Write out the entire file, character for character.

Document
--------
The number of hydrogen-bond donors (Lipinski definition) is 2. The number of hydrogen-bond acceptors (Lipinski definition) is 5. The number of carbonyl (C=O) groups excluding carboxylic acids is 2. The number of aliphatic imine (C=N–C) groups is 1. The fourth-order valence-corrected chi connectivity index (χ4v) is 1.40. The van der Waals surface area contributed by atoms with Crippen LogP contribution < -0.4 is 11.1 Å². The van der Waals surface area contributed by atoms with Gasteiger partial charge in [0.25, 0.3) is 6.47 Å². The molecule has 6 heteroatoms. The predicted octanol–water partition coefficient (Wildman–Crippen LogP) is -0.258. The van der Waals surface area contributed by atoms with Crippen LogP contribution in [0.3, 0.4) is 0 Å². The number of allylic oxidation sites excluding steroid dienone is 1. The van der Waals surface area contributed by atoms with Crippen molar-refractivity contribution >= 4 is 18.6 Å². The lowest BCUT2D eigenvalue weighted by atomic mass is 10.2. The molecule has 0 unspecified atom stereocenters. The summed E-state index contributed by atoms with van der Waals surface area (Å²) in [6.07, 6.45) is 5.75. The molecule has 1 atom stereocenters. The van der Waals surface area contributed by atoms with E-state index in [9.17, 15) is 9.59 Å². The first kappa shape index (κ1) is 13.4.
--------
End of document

The number of hydrogen-bond donors (Lipinski definition) is 2. The number of hydrogen-bond acceptors (Lipinski definition) is 5. The number of carbonyl (C=O) groups excluding carboxylic acids is 2. The number of aliphatic imine (C=N–C) groups is 1. The fourth-order valence-corrected chi connectivity index (χ4v) is 1.40. The van der Waals surface area contributed by atoms with Crippen LogP contribution < -0.4 is 11.1 Å². The van der Waals surface area contributed by atoms with Gasteiger partial charge in [0.25, 0.3) is 6.47 Å². The molecule has 6 heteroatoms. The predicted octanol–water partition coefficient (Wildman–Crippen LogP) is -0.258. The van der Waals surface area contributed by atoms with Crippen LogP contribution in [0.3, 0.4) is 0 Å². The number of allylic oxidation sites excluding steroid dienone is 1. The van der Waals surface area contributed by atoms with Crippen molar-refractivity contribution >= 4 is 18.6 Å². The lowest BCUT2D eigenvalue weighted by atomic mass is 10.2. The molecule has 0 unspecified atom stereocenters. The summed E-state index contributed by atoms with van der Waals surface area (Å²) in [6.07, 6.45) is 5.75. The molecule has 1 atom stereocenters. The van der Waals surface area contributed by atoms with E-state index in [9.17, 15) is 9.59 Å². The first kappa shape index (κ1) is 13.4.